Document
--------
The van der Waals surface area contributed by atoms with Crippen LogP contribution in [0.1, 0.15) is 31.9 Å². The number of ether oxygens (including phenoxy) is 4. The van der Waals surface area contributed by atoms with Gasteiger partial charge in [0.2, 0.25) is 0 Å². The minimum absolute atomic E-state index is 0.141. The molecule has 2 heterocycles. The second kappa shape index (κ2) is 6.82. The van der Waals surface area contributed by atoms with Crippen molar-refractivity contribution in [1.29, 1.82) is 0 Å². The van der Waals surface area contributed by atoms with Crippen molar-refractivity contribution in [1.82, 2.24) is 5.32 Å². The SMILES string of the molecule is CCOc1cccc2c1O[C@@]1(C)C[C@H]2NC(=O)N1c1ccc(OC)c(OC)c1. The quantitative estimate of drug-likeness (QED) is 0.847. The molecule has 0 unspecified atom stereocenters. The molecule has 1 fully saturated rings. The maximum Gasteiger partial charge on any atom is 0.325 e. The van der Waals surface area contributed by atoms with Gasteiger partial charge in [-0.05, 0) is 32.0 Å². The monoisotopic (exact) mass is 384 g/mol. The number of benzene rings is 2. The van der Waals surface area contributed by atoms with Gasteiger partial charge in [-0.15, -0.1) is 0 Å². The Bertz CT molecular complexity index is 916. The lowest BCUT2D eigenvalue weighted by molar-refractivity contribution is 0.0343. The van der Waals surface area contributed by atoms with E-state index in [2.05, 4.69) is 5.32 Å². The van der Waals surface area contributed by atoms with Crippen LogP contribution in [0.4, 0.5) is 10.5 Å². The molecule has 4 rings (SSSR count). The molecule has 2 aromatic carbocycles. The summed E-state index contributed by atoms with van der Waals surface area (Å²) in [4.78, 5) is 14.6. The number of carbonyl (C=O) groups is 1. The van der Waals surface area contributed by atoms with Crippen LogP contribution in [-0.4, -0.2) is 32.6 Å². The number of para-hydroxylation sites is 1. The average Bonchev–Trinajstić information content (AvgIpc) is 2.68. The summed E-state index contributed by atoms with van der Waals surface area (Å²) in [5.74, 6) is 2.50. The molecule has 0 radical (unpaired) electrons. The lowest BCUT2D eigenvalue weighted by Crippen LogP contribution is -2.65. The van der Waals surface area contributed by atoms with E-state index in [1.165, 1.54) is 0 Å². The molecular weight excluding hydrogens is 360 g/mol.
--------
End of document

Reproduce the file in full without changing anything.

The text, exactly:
The van der Waals surface area contributed by atoms with Crippen LogP contribution in [0.1, 0.15) is 31.9 Å². The number of ether oxygens (including phenoxy) is 4. The van der Waals surface area contributed by atoms with Gasteiger partial charge in [0.2, 0.25) is 0 Å². The minimum absolute atomic E-state index is 0.141. The molecule has 2 heterocycles. The second kappa shape index (κ2) is 6.82. The van der Waals surface area contributed by atoms with Crippen molar-refractivity contribution in [1.29, 1.82) is 0 Å². The van der Waals surface area contributed by atoms with Crippen molar-refractivity contribution in [1.82, 2.24) is 5.32 Å². The SMILES string of the molecule is CCOc1cccc2c1O[C@@]1(C)C[C@H]2NC(=O)N1c1ccc(OC)c(OC)c1. The quantitative estimate of drug-likeness (QED) is 0.847. The molecule has 0 unspecified atom stereocenters. The molecule has 1 fully saturated rings. The maximum Gasteiger partial charge on any atom is 0.325 e. The van der Waals surface area contributed by atoms with Gasteiger partial charge in [-0.05, 0) is 32.0 Å². The monoisotopic (exact) mass is 384 g/mol. The number of benzene rings is 2. The van der Waals surface area contributed by atoms with Gasteiger partial charge in [-0.15, -0.1) is 0 Å². The Bertz CT molecular complexity index is 916. The lowest BCUT2D eigenvalue weighted by molar-refractivity contribution is 0.0343. The van der Waals surface area contributed by atoms with E-state index in [2.05, 4.69) is 5.32 Å². The van der Waals surface area contributed by atoms with Crippen LogP contribution in [0.4, 0.5) is 10.5 Å². The molecule has 4 rings (SSSR count). The molecule has 2 aromatic carbocycles. The summed E-state index contributed by atoms with van der Waals surface area (Å²) in [4.78, 5) is 14.6. The number of carbonyl (C=O) groups is 1. The van der Waals surface area contributed by atoms with Crippen LogP contribution in [-0.4, -0.2) is 32.6 Å². The number of para-hydroxylation sites is 1. The average Bonchev–Trinajstić information content (AvgIpc) is 2.68. The summed E-state index contributed by atoms with van der Waals surface area (Å²) in [5.74, 6) is 2.50. The molecule has 0 radical (unpaired) electrons. The lowest BCUT2D eigenvalue weighted by Crippen LogP contribution is -2.65. The van der Waals surface area contributed by atoms with E-state index in [1.165, 1.54) is 0 Å². The molecular weight excluding hydrogens is 360 g/mol.